How cardboard boxes are made

 

Made from renewable resources & easy to recycle

Making corrugated cardboard boxes involves a number of processes, which can be quite interesting. Would you like to learn some of the basics?

Trees into Kraft paper

One of the first steps is that trees have to be converted into Kraft paper. The most common trees used for this process are pine, spruce, fir and silver birch. These kinds of trees have long fibres, which gives the Kraft paper a high tear, split and burst resistance – which are all good qualities for stronger paper, aren’t they?

Trees such as these above are natural and renewable resources, which means they can be replenished over time. Responsible management involves planting new trees when existing trees are harvested, and that means less harm to the environment, doesn’t it?

The look and colour of Kraft paper can depend on the trees it’s made from. It can vary from light to dark brown and even a yellowish colour at times.

The process of making Kraft paper involves pulping wood chips, which starts with the tree trunks being stripped of bark and torn into small chips. These chips are then placed in a large high pressure tank and cooked in a solution of mainly alkaline based chemicals. The wood chips convert to fibres after the pressure is released. Quite amazing, don’t you think?

In trees there’s a glue like substance called lignin which binds the individual fibres of the tree trunk together. This lignin is no good for making paper, so it needs to be removed.

The alkaline solutions used in cooking help dissolve the lignin and increase the strength of the pulp. This is often referred to as the sulphate process and is where the name Kraft comes from, as it’s the Swedish word for ‘strength’.

After various other steps, the fibres are made into heavy rolls of Kraft paper ready to be made into cardboard.

Kraft paper into corrugated cardboard

Corrugated cardboard usually has at least three layers – an inner and an outer liner with a wavy corrugated section sandwiched in between. This corrugated section helps give the cardboard its strength and impact protection, which is important when packing, isn’t it? The corrugating process occurs on machines called corrugators which can be as large as football fields. Picture that!

Some rolls of Kraft paper can be used for the corrugating medium in between, and other rolls can be used for the inner and outer lining. In the corrugator the various rolls of paper are crimped and glued together to form the corrugated cardboard which is ready to be made into new cardboard boxes, some of which you can buy here.

Corrugated cardboard into boxes

After the Kraft paper has been converted into corrugated cardboard a slitter scorer then scores and cuts the continuous sheets of cardboard into large box blanks ready to go to other machines for further processing, which commonly includes trimming, gluing and printing.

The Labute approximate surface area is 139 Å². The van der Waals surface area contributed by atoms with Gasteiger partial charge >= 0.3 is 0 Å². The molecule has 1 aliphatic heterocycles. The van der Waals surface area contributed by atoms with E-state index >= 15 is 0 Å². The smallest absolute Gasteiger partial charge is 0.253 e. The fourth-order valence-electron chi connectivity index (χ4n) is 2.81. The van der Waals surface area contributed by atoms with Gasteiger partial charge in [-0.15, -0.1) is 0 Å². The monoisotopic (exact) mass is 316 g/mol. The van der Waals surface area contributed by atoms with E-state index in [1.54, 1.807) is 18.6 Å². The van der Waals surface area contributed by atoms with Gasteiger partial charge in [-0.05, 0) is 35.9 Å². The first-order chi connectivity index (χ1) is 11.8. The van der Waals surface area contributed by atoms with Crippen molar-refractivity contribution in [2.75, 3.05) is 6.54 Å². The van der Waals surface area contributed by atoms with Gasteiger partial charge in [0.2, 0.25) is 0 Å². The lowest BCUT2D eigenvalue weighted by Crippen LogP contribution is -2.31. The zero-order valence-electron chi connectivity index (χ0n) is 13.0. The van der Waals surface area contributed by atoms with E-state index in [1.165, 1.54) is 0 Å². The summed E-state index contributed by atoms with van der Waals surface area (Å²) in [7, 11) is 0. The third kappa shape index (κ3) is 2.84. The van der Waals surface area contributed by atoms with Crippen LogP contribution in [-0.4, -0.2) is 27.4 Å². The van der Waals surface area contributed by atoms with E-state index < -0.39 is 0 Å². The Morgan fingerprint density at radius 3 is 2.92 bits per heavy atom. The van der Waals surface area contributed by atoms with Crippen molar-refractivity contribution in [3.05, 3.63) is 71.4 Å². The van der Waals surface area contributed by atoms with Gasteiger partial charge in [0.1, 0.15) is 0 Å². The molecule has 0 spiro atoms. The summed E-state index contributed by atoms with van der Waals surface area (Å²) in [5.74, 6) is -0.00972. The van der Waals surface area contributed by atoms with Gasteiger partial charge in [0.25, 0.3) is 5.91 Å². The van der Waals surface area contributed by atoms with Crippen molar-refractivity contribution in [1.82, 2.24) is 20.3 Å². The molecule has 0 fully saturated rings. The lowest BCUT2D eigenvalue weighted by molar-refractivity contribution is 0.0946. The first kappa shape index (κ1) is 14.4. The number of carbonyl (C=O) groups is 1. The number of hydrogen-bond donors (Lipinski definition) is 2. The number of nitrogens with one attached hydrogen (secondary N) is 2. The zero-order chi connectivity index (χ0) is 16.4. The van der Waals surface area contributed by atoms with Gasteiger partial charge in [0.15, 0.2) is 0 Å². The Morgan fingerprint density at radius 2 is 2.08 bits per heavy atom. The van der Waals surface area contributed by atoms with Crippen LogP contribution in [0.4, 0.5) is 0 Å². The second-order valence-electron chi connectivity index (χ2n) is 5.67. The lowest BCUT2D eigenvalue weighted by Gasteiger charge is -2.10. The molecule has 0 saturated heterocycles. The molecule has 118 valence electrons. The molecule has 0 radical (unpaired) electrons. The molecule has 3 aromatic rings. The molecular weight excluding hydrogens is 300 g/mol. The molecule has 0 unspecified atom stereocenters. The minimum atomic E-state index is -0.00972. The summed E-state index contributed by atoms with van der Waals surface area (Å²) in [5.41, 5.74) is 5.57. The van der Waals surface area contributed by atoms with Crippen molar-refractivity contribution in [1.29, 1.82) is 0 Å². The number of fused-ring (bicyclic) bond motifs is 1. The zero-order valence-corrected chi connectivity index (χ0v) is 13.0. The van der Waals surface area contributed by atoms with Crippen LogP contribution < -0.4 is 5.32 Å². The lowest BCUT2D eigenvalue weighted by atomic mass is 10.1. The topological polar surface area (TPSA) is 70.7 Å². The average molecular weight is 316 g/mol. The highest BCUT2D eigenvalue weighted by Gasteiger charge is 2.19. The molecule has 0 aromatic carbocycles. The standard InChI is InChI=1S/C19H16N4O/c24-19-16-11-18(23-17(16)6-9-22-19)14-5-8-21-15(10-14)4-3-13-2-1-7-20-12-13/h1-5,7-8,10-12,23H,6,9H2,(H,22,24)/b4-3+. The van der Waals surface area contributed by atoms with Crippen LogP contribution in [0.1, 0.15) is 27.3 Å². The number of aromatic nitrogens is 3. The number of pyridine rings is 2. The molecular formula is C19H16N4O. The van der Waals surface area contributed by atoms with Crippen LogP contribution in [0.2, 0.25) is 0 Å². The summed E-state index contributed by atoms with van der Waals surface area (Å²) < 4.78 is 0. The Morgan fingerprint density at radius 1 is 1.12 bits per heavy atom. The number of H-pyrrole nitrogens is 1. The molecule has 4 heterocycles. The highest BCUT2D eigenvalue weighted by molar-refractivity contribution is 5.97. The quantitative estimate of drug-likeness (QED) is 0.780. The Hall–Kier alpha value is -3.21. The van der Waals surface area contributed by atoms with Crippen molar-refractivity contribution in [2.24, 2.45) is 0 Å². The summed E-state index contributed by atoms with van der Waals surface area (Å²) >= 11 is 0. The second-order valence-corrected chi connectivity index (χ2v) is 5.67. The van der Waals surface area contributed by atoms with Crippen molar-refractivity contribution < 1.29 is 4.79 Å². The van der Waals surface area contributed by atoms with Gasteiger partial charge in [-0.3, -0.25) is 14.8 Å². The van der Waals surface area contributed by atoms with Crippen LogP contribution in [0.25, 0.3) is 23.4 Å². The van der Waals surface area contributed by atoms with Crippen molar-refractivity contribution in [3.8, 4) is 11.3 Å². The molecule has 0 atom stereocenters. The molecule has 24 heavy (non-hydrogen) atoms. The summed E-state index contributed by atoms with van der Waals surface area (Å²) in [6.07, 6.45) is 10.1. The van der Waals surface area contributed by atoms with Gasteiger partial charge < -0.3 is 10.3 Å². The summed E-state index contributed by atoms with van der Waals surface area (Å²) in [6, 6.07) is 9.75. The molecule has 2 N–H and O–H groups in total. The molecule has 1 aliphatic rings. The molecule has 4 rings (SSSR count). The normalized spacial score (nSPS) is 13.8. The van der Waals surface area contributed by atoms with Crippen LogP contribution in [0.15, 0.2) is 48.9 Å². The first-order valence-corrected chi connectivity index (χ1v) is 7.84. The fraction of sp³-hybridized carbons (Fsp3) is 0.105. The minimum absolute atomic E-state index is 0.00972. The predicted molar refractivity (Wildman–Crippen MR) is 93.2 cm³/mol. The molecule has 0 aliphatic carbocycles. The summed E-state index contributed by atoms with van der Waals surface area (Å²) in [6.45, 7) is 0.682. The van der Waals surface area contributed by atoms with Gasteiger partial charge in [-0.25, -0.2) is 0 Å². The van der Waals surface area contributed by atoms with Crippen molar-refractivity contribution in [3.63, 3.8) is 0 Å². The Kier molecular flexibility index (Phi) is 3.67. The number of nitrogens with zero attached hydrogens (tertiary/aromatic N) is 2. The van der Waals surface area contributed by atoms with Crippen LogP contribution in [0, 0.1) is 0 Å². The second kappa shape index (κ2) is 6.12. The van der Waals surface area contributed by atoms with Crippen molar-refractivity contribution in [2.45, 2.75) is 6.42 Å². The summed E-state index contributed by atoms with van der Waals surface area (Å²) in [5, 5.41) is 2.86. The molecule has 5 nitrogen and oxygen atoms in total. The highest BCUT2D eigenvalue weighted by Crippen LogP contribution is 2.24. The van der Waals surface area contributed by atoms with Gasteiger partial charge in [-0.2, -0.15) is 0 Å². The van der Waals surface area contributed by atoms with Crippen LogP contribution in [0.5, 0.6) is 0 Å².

For instance, various machines fold the boxes along the scored lines and then glue or stitch (staple) the blanks in the appropriate places. The sections are folded together to form the finished product which is a corrugated cardboard box, something you’ve probably used many times before, right?

The finished flat boxes are then banded together and stacked ready for shipping. You can easily buy new cardboard boxes on our site.

Recycling

We’re pleased to say that environmentally friendly processes, such as recycling, have continued to grow in importance and it’s very common these days that instead of virgin fibres from trees being used in the manufacture of cardboard, that most of the content of cardboard is recycled material – which seems like a step in the right direction, wouldn’t you say?

In Australia most, if not all, new cardboard boxes have a percentage of recycled cardboard in them. Even with boxes predominantly made from virgin Kraft board, the corrugation in between the liners is usually made of recycled board.

Today many boxes are made from 100% recycled material, sourced from existing cardboard, such as second hand boxes, and also from other second hand paper products. Instead of tree fibres, the recycled materials are the starting point and they go through processes such as de-inking and removal of other impurities and then continue through many of the same processes that virgin Kraft does when it’s made into cardboard boxes.

Recycled board is usually distinguishable by the minor imperfections in its appearance when compared with virgin Kraft.

One of the qualities that makes cardboard so simple and environmentally effective to recycle is that the fibre has already been processed. According to Planet Ark, using recycled material to make cardboard boxes means that,

“…large amounts of water (up to 99% less) and energy (up to 50% less)” are saved

In addition, there are also less by products and wastes associated with recycled cardboard, which also seems great for the environment, doesn’t it?

A win for the environment

Another incentive for manufacturers to make cardboard from recycled material is that it’s much cheaper to make. Recycled material doesn’t have to be cooked or washed to have the lignin removed and this means reduced costs.

As a result of both its ease of recycling and the cost savings involved, it’s likely that the use of recycled material to make cardboard boxes is only going to continue to grow in the future – and isn’t that a tremendous win for the environment?

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